The rest of Asia provides a more mixed picture. There are mature markets, such as Japan, and growing ones like in Southeast Asia, but China is ultimately the place to be. Our plants here are not focused on exporting products to other parts of the world, but on supplying our customer base in China. It is one of the most important markets for BASF and in our new corporate strategy, we emphasize that we want to both invest in and participate in the growth here. BASF, together with Sinopec, has been successfully operating one of its six Verbund sites worldwide in Nanjing for almost 15 years. In addition to its expansion, we are going to build a new smart Verbund in Zhanjiang.
Q. How are changes in the Chinese economy and the US-China trade war affecting BASF?
A. We saw a deceleration of growth last year (2018) as well as weaker market development in the second half of the year, particularly in the fourth quarter, which was driven by two main factors that were not unexpected.
One is that we had very favorable conditions in isocyanates (a chemical used in the manufacturing of foams, fibers and coatings) in the past. It was a big business opportunity for us, but that market has now returned to normal.
The weak development of the automotive industry in China is another important factor. It was not completely unexpected, but I think it was more pronounced than was anticipated. The automotive industry is our most important customer industry, both globally and in China.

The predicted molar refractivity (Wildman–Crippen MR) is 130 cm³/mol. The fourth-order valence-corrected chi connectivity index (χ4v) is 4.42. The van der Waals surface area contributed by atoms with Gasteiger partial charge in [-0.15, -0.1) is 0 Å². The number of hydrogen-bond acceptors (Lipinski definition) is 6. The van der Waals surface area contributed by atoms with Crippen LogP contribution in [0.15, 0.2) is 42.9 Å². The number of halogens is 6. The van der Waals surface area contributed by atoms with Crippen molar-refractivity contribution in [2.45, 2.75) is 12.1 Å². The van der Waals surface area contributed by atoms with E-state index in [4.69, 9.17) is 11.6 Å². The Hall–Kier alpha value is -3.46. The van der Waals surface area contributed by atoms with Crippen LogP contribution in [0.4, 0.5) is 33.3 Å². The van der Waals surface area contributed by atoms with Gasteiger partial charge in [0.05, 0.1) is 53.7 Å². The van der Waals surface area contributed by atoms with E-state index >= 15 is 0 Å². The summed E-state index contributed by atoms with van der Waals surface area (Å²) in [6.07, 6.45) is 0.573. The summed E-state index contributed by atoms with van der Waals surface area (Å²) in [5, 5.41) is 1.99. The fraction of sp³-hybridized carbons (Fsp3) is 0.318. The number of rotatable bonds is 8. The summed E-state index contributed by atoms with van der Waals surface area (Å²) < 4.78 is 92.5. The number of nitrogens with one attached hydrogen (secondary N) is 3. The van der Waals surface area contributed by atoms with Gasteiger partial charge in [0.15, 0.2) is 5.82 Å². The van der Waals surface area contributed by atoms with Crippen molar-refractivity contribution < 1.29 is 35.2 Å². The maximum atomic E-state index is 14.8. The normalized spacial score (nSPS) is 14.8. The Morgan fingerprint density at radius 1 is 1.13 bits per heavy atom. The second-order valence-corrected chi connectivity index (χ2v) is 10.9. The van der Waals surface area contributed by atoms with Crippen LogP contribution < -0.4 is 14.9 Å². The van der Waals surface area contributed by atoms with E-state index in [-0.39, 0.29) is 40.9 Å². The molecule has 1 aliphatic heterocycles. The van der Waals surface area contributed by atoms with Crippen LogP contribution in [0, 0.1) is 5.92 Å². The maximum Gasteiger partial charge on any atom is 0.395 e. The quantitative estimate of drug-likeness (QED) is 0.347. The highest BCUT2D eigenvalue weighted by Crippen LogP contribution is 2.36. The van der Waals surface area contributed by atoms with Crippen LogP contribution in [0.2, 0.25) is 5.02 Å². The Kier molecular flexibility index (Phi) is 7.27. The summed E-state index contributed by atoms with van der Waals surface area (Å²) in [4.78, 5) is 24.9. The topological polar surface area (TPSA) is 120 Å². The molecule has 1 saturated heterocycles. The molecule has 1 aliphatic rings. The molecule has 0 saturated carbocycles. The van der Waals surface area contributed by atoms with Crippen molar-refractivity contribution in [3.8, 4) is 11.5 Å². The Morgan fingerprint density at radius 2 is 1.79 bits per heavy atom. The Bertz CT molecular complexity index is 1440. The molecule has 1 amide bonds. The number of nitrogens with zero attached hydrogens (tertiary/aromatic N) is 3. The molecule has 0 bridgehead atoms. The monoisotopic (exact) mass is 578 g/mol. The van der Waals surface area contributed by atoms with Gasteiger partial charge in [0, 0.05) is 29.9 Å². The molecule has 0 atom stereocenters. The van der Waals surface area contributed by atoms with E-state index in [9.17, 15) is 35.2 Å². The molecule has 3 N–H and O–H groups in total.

The weaker demand we are experiencing is also influenced by the trade conflict. Luxury cars are still selling, but mid-ranged and local brands are seeing the negative impact. People in tier two, three and four cities, are reconsidering their car purchases as they are not sure if now is the right time for a new big purchase. Their postponed decision is what we are feeling right now.
Q. BASF has announced that it will invest in a new production facility in Guangdong, which we understand is wholly owned [meaning it is not in partnership with a Chinese company]. How did this decision come about and how important is the development?
A. To understand this, you need to know that BASF is focusing on an approach that we call Verbund. The idea is that we design an integrated chemical production site in which the byproducts of one plant can be used as the feedstock for another. It’s not only to improve product flow, but also to facilitate the energy flow that the off-heat generated by the exothermic processes in one plant can be used as primary energy for the endothermic reactions in another plant. In this way we can save a lot of primary energy, and there are many other synergies that have proven beneficial. Another effect is that we then have the entire value chain within one company.
The starting point of all of these value chains in the chemical industry is a steam cracker . In the past in China, it was not possible as a foreign company to own and operate such a cracker. Over the past two years, however, this situation has changed, and the Chinese authorities have become more willing to open up the chemical industry. We are very glad that we will be the first foreign company to operate such a big wholly integrated Verbund site, starting with a steam cracker as the core of the Verbund.